From Em, Charlestown Mass. 7/27/1916

Dear Sammy.

Your letter recieved and I’m glad your feeling good. Uncle Al is coming tomorrow to take Pa to Lawrence to see Mr. Snell a cousin of theirs. Pa goes back to work Aug. 1. Lena sent you some stamps and mailed her letter before yours was recieved telling us not to send any more but I guess you can use them. We like to send them because sometimes some other fellow might need them and you could give them to them. Some fellow might want to write a letter home but not have a stamp and I would be glad to know that you and I helped him out. For instance. A girl in the shop goes with a fellow who is down there and his mother hasn’t heard from him since he left and I told her that maybe he has no money or stamps. She is worrying now because she knows that I hear from you most every day. So if a fellow wants a stamp give it to him.

Have you seen Jimmie Coyne yet? I think John wrote to you telling you he was in Co. H. of the Fifth. I think he must be crazy because he wrote home and told his mother not to believe the papers because he could go anywhere he wanted to at anytime and do anything he wanted to. Can you imagine that Bull.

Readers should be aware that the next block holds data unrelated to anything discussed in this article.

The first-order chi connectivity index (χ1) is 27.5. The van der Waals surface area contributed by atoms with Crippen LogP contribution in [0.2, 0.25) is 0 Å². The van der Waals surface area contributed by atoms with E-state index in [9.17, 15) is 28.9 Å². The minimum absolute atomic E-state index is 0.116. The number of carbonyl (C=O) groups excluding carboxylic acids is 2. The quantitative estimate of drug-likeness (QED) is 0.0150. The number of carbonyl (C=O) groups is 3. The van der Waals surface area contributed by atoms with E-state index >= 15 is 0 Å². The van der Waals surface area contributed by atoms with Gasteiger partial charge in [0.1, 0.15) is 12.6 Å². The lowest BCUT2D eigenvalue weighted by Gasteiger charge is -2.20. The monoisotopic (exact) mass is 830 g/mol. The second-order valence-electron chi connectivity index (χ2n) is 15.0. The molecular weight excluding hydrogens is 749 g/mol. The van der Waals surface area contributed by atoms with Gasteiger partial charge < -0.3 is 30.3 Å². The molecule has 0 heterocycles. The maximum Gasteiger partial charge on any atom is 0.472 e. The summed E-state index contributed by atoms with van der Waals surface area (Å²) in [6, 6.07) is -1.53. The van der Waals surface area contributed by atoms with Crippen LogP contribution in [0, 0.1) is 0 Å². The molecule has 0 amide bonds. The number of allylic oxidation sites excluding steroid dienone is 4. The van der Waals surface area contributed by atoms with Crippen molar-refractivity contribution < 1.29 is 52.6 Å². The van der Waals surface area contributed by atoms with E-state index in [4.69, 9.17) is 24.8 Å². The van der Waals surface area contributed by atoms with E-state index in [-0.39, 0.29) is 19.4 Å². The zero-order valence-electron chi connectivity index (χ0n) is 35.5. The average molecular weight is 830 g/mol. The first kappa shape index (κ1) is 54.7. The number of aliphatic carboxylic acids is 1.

You told me in one of your letters that the Non Comps had some pictures taken and I’m still waiting for them. Say will you tell me if there is any fellows down there who did not take the Federal Oath as I had an argument in the shop. There was a piece in the paper that 600 men who didn’t take the oath have to return to Framingham and these 2 who are against me in the argument say they are at the border and I say that they must be in their homes. The paper didn’t say where they were but only that they must return to Framingham.

As for the City of Somerville I think is all graft. I didn’t hear or see about any one getting any help as yet. They had fire works and charged admission and I saw them selling ice cream Tue. night but I fail to see where any one got any thing from it. They ask for money to buy underwear and goodies etc for you fellows and as you say you don’t nead it what is the money for? I fail to see where the families are getting it. Its all Graft I think.

Bill who works with Pa got a Texas newspaper from his son and I would like you to send Pa one as I know he would enjoy reading it. As I wrote to you yesterday and Lena wrote today there is not much news. I will ans. your letters all right and send mail every day but some of it will be postcard as I don’t have as much news as you.